Ninety years ago today, a seismic shift occurred in the global financial landscape as President Franklin Delano Roosevelt took the United States off the gold standard. This move, part of the New Deal program, was designed to tackle the economic turmoil of the Great Depression.
On this anniversary, and economic turmoil on the horizon once again, we speculate how Bitcoin could theoretically make for an ideal monetary standard.
The Gold Standard
The gold standard, for all its flaws and strengths, tied the value of most currencies (including the dollar) to a tangible, finite asset. This provided economic stability, but also limited growth and the flexibility of monetary policy.
FDR’s audacious move aimed to unshackle the economy, allowing for greater monetary control to combat deflation and encourage economic growth. It was a departure from convention that invited criticism but ultimately signaled progress.
Looking forward, we find ourselves on the precipice of another, much-needed and significant monetary shift, from fiat currency to digital currency. Just as FDR faced the Great Depression, today we face financial instability, growing inequality, and the dilution of money through inflation.
Against this backdrop, Bitcoin, although highly improbable as a universally accepted monetary standard, presents several compelling attributes.
The Bitcoin Standard
Bitcoin as a decentralized cryptocurrency, evens the playing field. This means no central bank controls it, and hence it’s immune to politically motivated monetary policy. It’s a global currency that transcends national boundaries, offering the promise of financial inclusivity for unbanked populations across the globe.
In addition, like gold, Bitcoin has a finite supply, capped at 21 million coins. This scarcity imbues it with an innate resistance to inflation – a quality that strikes a chord with the original intentions of the gold standard.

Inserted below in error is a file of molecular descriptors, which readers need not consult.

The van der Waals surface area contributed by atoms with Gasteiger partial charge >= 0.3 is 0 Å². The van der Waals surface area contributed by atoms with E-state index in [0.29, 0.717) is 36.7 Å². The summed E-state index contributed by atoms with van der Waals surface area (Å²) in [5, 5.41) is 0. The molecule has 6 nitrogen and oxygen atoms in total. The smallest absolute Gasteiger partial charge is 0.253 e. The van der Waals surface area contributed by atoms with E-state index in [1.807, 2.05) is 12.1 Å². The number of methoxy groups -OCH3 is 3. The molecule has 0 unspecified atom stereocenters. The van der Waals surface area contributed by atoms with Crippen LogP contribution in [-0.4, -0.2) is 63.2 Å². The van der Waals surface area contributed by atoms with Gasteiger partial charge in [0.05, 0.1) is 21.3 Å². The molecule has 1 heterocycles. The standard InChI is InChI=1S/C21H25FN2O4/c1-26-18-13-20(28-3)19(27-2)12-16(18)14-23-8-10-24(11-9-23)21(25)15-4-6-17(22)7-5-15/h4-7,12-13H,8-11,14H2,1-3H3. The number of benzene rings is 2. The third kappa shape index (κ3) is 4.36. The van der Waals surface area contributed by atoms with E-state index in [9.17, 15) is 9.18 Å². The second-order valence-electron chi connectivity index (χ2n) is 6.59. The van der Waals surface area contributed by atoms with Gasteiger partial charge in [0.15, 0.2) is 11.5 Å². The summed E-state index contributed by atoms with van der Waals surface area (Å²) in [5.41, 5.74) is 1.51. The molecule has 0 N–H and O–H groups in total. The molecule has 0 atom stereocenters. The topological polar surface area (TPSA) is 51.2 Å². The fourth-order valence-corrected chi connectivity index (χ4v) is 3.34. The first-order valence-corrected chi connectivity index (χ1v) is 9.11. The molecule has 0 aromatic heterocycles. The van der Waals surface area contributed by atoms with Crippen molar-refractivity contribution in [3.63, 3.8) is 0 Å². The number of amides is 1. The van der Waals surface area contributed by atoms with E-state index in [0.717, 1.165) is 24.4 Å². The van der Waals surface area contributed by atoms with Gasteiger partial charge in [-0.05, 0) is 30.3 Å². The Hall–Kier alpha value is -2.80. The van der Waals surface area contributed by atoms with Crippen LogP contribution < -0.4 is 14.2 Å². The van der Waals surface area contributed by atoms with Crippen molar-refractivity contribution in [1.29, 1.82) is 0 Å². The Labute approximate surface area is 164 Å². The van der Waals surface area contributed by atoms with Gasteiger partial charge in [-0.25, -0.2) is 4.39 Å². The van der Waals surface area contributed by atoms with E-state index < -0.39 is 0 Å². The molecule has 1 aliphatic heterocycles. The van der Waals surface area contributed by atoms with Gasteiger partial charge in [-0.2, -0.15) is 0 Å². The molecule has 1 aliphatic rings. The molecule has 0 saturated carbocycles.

Finally, Bitcoin provides a level of transparency and security unmatched by traditional financial systems. Blockchain technology ensures that every transaction is recorded in an immutable ledger, reducing fraud and enhancing trust.
The dollar has lost 99% of its value against Bitcoin | BTCUSD on TradingView.com
Setting The Next Standard
While the transition to Bitcoin as a monetary standard is highly unlikely, contemplating such a scenario serves as a catalyst for conversations about our current financial systems. Just as the suspension of the gold standard prompted a reconsideration of monetary policy in the 1930s, so too can Bitcoin inspire us to question and improve upon the existing order.
It’s crucial to remember that the gold standard wasn’t abandoned overnight. It took a dramatic economic crisis, political will, and a visionary leader to change the course of monetary history. Adopting Bitcoin as a new monetary standard would demand a similar confluence of factors.
However improbable, the prospect of Bitcoin as a monetary standard underscores the need for continuous innovation in our financial systems. After all, it was FDR himself who said, “We cannot always build the future for our youth, but we can build our youth for the future.”
Just as FDR ushered in a new era of monetary policy by stepping off the gold standard, perhaps we need to prepare for a future where digital currencies like Bitcoin play a more significant role. Whether we see Bitcoin as the next monetary standard or simply as an impetus for financial innovation, it’s clear that the spirit of FDR’s decision lives on: the willingness to challenge, change, and evolve.
90 years ago today, US President Franklin Delano Roosevelt took the country off the gold standard – a monetary system backed by gold. pic.twitter.com/yaM9xFoOtR
— CoinChartist (@coinchartist_io) June 5, 2023